Appraisal & Property Insurance

Assuming that problems found on the inspection weren't a show-stopper, here's what happens next:

The lender orders an appraisal

Once you're for-sure that you want the house, call your lender and tell them, and ask them to order the appraisal.

Your lender wants to make sure the house is worth at least as much as you're paying for it.
  They don't want to loan you $180,000 to buy a house that's worth only $135,000, because if you don't make your payments and they have to foreclose on it, they'll want to make sure they can sell it for enough to get their money back.  So the lender hires an appraiser to analyze the house's worth and give a professional opinion about its value.  Although the lender orders the appraisal, you're the one who has to pay for it.  (Did you really think the bank was going to eat a cost they could pass along to you?)  It will run around $450.  You can often have the appraiser's fee added to the closing costs that you'll pay at closing, but some lenders might require that you pay it up front.

When you call to order the appraisal, ask when it should be completed by. 
Then call your lender the day the appraisal's supposed to be done to make sure that it has been.  Some lenders are lazy so you may have to take the initiative if you want to move the process along. With an inattentive lender, everything can come to a halt. (I've seen it happen.) If the contract expires because your lender dropped the ball, you might lose your ability to buy the house, and possibly even forfeit your earnest money.

Let's say the appraisal has been completed. If the appraisal says the house is worth less than the loan amount, then your lender won't loan you the money for that house. You'll either have to get the owner to lower the price, pay the difference in cash, or start the whole process over again with a new house. It's rare that you'd be in this position, because you should have had a good idea of what the house was really worth as per the earlier steps, long before you signed a contract.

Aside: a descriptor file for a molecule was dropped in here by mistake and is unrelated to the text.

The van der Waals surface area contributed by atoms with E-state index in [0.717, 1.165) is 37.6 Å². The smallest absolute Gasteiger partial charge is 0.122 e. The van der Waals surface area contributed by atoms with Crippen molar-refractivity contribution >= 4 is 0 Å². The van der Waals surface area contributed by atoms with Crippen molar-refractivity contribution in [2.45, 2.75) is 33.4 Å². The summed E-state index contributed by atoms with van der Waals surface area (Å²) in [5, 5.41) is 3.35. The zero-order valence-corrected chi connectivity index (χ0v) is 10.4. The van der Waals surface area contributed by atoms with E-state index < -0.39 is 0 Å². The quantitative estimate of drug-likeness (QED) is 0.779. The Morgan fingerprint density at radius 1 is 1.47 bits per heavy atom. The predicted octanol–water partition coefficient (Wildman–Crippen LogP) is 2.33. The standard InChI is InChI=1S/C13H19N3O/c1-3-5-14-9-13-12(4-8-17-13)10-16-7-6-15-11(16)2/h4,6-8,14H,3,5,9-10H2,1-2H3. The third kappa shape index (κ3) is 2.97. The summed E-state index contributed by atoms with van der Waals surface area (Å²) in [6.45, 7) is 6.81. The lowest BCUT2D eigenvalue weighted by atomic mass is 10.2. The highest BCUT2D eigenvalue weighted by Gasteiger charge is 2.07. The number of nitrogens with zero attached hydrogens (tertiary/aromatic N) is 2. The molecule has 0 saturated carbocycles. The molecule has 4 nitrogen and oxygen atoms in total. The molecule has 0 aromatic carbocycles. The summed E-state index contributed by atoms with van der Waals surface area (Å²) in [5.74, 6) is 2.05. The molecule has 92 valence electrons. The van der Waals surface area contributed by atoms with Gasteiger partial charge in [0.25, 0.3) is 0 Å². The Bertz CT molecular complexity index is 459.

More likely, the appraisal says the house is worth enough, and so you're ready to buy!

Confirm the loan terms

One of the earlier steps was to evaluate the bank's loan offer, so at this point you should already know what kind of loan you want and can get.  So call or visit your lender and confirm the terms for your loan.  You don't want any surprises at closing.  Get your lender to give you a writeup of the basic loan terms.  The main points are:

    • 15-year vs. 30-year (if you take 30-year, make sure the lender allows you to pay it off in 15 without penalty)
    • No prepayment penalty (or at least a prepayment penalty that seems reasonable to you)
    • FRM vs. ARM (take FRM if the interest rate is less than 10%)
    • Closing costs rolled into the mortgage, if possible, and if that's what you want to do

Get property insurance

Select an insurance agent to handle your homeowner's insurance, and give the agent's contact information to the title company. Your lender will take care of paying your annual insurance bill for you, by adding a small amount to your monthly mortgage payment. You'll make an initial payment for insurance at closing as part of your closing costs, not now. (If you prefer, you can pay your insurance bill yourself, annually -- just let your lender know that's what you prefer.)

Now there's only one more step left to buying your house, the closing.


Amount spent so far.   Red items apply towards the purchase. Amounts are typical, not exact.


Credit Check

To the Lender


Option Fee

Paid to the Seller. Might apply towards purchase, depending on contract. Allows you to walk away for any reason.


Earnest Money

Held in Escrow, probably by the Title company



To private inspection company to find physical problems with house


Termite inspection

To private company; required by your lender


Termite treament

(If necessary)



Ordered by the bank so the can make sure the house is worth loaning money on

$2140 - $2840


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